Remember this, anyone? When I was his age, I fought my parents for the right to go swimming before the end of May. Immersing oneself in icy water (and this was Bournemouth, tropical compared to Pembrokeshire) for hours on end was an essential desire. I'm inclined to think, now, that I must have been mad (I put my feet in for about thirty seconds last Wednesday afternoon, on a scorching hot day at Wisemans Bridge, and they went white); but Cyrus would've stayed there, jumping waves, until the sun had set. 'Aren't you cold?' I asked him when he eventually deigned to come out; I can't express in words quite how his 'no' made me feel: 'old' is one of them, 'mad' perhaps another. Are children madder than grown-ups?
The 50th birthday party on Saturday, in and around a caravan just up the field, was very Welsh. Wales had just lost honourably to South Africa at the rugby, which lent an air of, how can I put it, celebratory desolation to the proceedings. Ribaldry occurred (one lady, having selected a veggieburger and so accused of being a vegetarian, replies tartly 'I don't eat meat - ask my husband'), but the best part was the singing. Three old guys (who all turned out to be younger than me) did three part harmonies, in beautiful tenor voices, to everything from maudlin welsh-language valley ballads through Tom-Jonesish slush to Buddy Holly and the Evs. I joined in where I could, and was asked what I feel to be two highly complimentary questions: 'are you in a choir?' and 'are you Welsh?'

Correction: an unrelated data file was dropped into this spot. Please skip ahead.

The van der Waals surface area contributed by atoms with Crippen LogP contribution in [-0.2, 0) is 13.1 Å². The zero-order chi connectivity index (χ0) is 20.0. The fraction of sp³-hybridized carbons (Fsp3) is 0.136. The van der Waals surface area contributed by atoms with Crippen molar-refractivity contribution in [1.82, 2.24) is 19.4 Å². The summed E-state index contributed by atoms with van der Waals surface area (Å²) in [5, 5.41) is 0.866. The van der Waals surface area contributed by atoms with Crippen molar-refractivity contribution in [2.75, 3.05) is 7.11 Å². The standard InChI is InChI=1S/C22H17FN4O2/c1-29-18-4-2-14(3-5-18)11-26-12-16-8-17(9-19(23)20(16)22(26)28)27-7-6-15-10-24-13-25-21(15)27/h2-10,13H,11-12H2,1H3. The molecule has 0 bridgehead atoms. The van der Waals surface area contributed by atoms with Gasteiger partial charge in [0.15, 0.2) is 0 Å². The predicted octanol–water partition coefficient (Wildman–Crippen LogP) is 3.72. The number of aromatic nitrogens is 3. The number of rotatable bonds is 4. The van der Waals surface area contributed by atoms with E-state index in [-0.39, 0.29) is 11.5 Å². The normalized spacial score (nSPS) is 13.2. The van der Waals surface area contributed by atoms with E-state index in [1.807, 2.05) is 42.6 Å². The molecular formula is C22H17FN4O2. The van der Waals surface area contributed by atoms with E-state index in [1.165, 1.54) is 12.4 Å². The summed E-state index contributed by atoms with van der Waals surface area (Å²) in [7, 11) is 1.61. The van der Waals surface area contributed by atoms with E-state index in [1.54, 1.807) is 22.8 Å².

Main wildlife sightings: a little bird which I firmly believe to be a pied wagtail, though it doesn't wag as much ('incessantly') as the book says it should (perhaps it's reworking its image); and a baby rabbit, no bigger than your two hands, who bounced out from a hole onto the patio and then back, before I could grab it by the ears.